You are probably familiar with Dr. Tom Van Flandern, who wrote about the speed of gravity and its lack of aberration. He is not just some “character” but a professional astronomer and he published in a legit physics journal. His article, says, in part:

“The most amazing thing I was taught as a graduate student of celestial mechanics at Yale in the 1960s was that all gravitational interactions between bodies in all dynamical systems had to be taken as instantaneous. . . . Indeed, as astronomers we were taught to calculate orbits using instantaneous forces; then extract the position of some body along its orbit at a time of interest, and calculate where that position would appear as seen from Earth by allowing for the finite propagation speed of light from there to here. . . . That was the required procedure to get the correct answers.” (“The Speed of Gravity – What the Experiments Say” , Tom Van Flandern, Physics Letters A, 250 (1-3) (1998) pp. 1-11)

I am sure the “Einstein or bust” camp will have plenty to say here. They will probably begin with “assume the Universe acts locally”. Then procede with some further assumptions that are not part of the problem (acceleration seems to be a favorite), apply the appropriate mathematical circumlocution and other “maps of hell” and Presto! Einstein is still correct!

Whatever. . . . The schools should present BOTH views and let up-and-coming physicists and astronomers decide for themselves. I just don’t believe that is happening. Some quotes from Dr. Halton Arp in Seeing Red: Redshifts, Cosmology and Academic Science (1998):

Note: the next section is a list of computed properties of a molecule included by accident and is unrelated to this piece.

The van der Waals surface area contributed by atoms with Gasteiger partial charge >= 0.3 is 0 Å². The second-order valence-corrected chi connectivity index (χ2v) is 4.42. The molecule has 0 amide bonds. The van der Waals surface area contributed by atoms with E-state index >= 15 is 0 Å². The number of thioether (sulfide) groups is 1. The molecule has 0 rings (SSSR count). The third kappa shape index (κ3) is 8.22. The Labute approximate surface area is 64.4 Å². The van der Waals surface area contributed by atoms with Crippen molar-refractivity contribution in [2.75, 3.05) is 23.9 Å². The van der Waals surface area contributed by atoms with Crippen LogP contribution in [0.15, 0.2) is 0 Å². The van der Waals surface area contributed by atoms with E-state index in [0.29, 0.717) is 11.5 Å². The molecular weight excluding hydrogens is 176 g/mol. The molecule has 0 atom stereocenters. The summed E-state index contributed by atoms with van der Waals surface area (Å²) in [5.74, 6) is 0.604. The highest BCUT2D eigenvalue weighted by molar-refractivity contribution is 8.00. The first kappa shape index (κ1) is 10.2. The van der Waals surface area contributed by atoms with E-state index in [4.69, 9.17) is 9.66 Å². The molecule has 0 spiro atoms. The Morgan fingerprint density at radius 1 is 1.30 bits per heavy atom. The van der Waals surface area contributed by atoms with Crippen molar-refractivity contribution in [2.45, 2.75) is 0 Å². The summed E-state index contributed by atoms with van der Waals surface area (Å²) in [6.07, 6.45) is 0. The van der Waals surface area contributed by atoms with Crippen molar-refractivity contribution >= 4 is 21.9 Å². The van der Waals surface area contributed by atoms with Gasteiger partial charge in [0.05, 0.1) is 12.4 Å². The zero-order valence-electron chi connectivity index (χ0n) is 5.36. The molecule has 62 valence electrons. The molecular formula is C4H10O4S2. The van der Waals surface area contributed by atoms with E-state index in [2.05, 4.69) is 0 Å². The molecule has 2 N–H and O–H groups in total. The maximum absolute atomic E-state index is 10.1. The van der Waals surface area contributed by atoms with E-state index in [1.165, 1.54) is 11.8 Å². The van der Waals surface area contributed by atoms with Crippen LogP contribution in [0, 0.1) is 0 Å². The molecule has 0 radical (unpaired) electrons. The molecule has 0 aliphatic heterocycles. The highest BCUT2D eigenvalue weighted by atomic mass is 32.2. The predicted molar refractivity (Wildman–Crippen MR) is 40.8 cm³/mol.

“I thought it would be routine to publish in the journal which was carrying most of the European X-ray results of archival value. How wrong I was! The referee’s report came back accusing me of “manipulating the data” and trying to claim an association of quasars with galaxies, which has “long ago been disproved.” The editor forwarded these comments and rejected the paper on the ground that he saw no need to reopen the debate. The extraordinary aspect was that four papers in addition to my own had just appeared in the same journal giving strong additional evidence for just such associations! The figures appear here [in Arp's book] for the first time, and the tabular X-ray data is still unpublished.” (p. 47)

“I gloomily came to the ironic conclusion that if you take a highly intelligent person and give them the best possible, elite education, then you will most likely wind up with an academic who is completely impervious to reality.” (p. 131)

“Everyone must make up their own mind on the basis of the evidence and the experts should not be allowed to control the presentation.” (p. 274)

“The mission of academia should be to explore—not to perpetuate myth and superstition.” (p. 257)

“. . . it is well justified today that people view institutional claims with skepticism and even hostility. And it is important to always keep in mind who have the vested interests and what they have to gain. (p. 261)

Arp’s book is full of similar statements. And he too is not just some “character”. Arp received his bachelors degree from Harvard College in 1949 and his Ph. D. from the California Institute of Technology in 1953, both cum laude.

Again, we want the WHOLE STORY, not just the filtered part that agrees with Einstein. Our scienfific knowledge is not so sure and certain as we are led to believe.

Comments on this entry are closed.

Previous post:

Next post: